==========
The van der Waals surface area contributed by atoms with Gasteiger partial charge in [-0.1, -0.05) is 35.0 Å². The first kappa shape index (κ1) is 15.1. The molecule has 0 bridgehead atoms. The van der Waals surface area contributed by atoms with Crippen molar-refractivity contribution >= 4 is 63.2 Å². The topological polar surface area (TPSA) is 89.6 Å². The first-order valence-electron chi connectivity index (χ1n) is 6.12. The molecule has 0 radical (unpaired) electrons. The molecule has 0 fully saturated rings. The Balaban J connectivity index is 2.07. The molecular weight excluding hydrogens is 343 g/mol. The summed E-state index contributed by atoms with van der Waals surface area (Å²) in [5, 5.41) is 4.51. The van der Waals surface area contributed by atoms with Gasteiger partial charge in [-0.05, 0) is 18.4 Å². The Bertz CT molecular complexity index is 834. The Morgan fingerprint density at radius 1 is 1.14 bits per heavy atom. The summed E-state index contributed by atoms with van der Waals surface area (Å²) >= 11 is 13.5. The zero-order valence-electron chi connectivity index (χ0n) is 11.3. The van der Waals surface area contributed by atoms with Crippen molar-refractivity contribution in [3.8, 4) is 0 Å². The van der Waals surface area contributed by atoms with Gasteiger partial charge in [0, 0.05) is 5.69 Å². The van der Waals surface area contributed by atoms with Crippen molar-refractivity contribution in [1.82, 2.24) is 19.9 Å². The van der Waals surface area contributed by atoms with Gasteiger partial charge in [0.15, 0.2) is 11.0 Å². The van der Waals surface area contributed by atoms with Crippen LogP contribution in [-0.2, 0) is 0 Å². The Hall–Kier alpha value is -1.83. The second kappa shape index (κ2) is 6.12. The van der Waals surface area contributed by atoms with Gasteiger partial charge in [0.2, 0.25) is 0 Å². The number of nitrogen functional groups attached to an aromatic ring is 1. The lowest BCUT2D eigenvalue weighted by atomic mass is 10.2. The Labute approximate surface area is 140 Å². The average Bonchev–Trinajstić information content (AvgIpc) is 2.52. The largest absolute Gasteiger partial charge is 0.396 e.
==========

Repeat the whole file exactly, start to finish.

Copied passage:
The van der Waals surface area contributed by atoms with Gasteiger partial charge in [-0.1, -0.05) is 35.0 Å². The first kappa shape index (κ1) is 15.1. The molecule has 0 bridgehead atoms. The van der Waals surface area contributed by atoms with Crippen molar-refractivity contribution >= 4 is 63.2 Å². The topological polar surface area (TPSA) is 89.6 Å². The first-order valence-electron chi connectivity index (χ1n) is 6.12. The molecule has 0 radical (unpaired) electrons. The molecule has 0 fully saturated rings. The Balaban J connectivity index is 2.07. The molecular weight excluding hydrogens is 343 g/mol. The summed E-state index contributed by atoms with van der Waals surface area (Å²) in [5, 5.41) is 4.51. The van der Waals surface area contributed by atoms with Gasteiger partial charge in [-0.05, 0) is 18.4 Å². The Bertz CT molecular complexity index is 834. The Morgan fingerprint density at radius 1 is 1.14 bits per heavy atom. The summed E-state index contributed by atoms with van der Waals surface area (Å²) >= 11 is 13.5. The zero-order valence-electron chi connectivity index (χ0n) is 11.3. The van der Waals surface area contributed by atoms with Crippen molar-refractivity contribution in [3.8, 4) is 0 Å². The van der Waals surface area contributed by atoms with Gasteiger partial charge in [0, 0.05) is 5.69 Å². The van der Waals surface area contributed by atoms with Crippen molar-refractivity contribution in [1.82, 2.24) is 19.9 Å². The van der Waals surface area contributed by atoms with Gasteiger partial charge in [0.15, 0.2) is 11.0 Å². The van der Waals surface area contributed by atoms with Crippen LogP contribution in [-0.2, 0) is 0 Å². The Hall–Kier alpha value is -1.83. The second kappa shape index (κ2) is 6.12. The van der Waals surface area contributed by atoms with Gasteiger partial charge in [0.2, 0.25) is 0 Å². The number of nitrogen functional groups attached to an aromatic ring is 1. The lowest BCUT2D eigenvalue weighted by atomic mass is 10.2. The Labute approximate surface area is 140 Å². The average Bonchev–Trinajstić information content (AvgIpc) is 2.52. The largest absolute Gasteiger partial charge is 0.396 e.